Fire incident reports are available through the fire department administrative offices located at fire station no. 2, 1022 South Main Street, weekdays between the hours of 8:00 a.m. and 4:00 p.m.
Yes, however there are ordinances in place which limit the type of materials that can be burned as well as the amount. You should first contact the fire department before burning outdoors.
Burn permits are available through the fire department administrative offices located at fire station no. 2, 1022 South Main Street, weekdays between the hours of 8:00 a.m. and 4:00 p.m.
Absolutely. All city firefighters are certified in emergency medicine and can check your blood pressure free of charge.
You can contact the fire department administration offices at 859.885.5505 for scheduling. This should be done at least two weeks in advance.
For information on becoming a firefighter with the city of Nicholasville fire department, please see the Employment page.
Fire Department units are dispatched according to information received by the 9-1-1 operator. With the recent implementation of an enhanced 911 system and computer aided dispatch (CAD), a computer assists that operator in selecting the necessary units to respond based on the information received. With no way of knowing for sure exactly what awaits, and the fact that all incidents are different, the fire department must think pessimistically when responding to an alarm. In other words we must be ready to deal with the worst when arriving at a scene.
A typical response to a structure fire in the city, whether perceived or actual, is three engine companies, a ladder company and a battalion chief. Depending on the caller's information, an ambulance may be dispatched as well. Therefore, there may be as many as five fire department vehicles and an ambulance on the scene for what may appear to some to be a "simple" incident.
If, after investigating the situation and it is determined that certain units are not needed, those units are returned to service immediately whether they have arrived at the scene or still in route. This determination is made as quickly as possible to eliminate congestion at the scene and also to free-up units in case another incident were to occur elsewhere.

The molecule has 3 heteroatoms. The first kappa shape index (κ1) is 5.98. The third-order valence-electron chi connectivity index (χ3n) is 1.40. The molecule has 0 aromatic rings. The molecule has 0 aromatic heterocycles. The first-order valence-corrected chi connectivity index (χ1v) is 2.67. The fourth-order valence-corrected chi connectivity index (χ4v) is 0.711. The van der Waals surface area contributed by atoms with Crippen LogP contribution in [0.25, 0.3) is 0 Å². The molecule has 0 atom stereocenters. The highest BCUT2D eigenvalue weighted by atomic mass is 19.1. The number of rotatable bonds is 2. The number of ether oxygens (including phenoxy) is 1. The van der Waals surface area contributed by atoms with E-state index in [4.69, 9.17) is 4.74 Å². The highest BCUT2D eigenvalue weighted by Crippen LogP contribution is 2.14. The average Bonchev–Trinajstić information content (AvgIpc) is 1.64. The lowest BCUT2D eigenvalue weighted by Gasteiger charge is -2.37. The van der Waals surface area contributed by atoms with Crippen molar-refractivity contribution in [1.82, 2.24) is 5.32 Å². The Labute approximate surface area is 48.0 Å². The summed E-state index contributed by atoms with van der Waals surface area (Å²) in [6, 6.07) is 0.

As explained in the preceding answer, sometimes several units are dispatched to the same incident. After the first unit arrives they may determine that they can handle the situation and no other units will be needed. Once this information is received, the dispatcher will cancel those units still responding and "return them to service." At that time the emergency vehicles that have not yet reached the scene will shut down their emergency warning equipment and return to the normal flow of traffic.
This is known in the fire service as vertical ventilation. There are three primary reasons that firefighters have to perform vertical ventilation-first and foremost is safety.
Most everyone has heard the term "backdraft". Backdraft or "smoke explosion" as it is sometimes called is just that- an explosion that takes place within a confined area when oxygen is introduced into an oxygen deficient atmosphere during a fire.
This can be a deadly phenomenon to anyone inside the building whether it is a firefighter or a victim they may be trying to locate.
The best way minimize the potential of a backdraft is to ventilate the fire at the highest point so that the intense heat and smoke necessary for a backdraft can escape to the outside where it is no longer a danger.
The second key reason for vertical ventilation is, by allowing this heat and smoke to vent to the outside, we are able to reduce the amount of damage that is being done not only to the structure but also to the contents. It also helps save lives if someone is unable to escape. Here's why: as a fire burns it gives off such things as heat, smoke, carbon monoxide and various other harmful products. The heat being generated by the fire will rise causing the other products to rise with it. As these products of combustion reach the roof or ceiling of a room and are unable to escape they will begin to bank down and eventually fill the entire space. By opening the roof these products are able to escape to the outside and can be replaced below by fresh, cooler air.
The third primary reason for vertical ventilation is to see where the fire is or where it may be heading. One of the fastest avenues for fire to travel is through attics. As mentioned earlier the heat and smoke will rise and once it encounters the roof will begin traveling laterally through the attic. By venting the roof we are able to form a "chimney" and direct these products of combustion to the outside making extinguishment of the fire quicker and less dangerous. The damage done by the trapped heat and smoke within a building will far surpass any damage that is done by cutting a hole in the roof.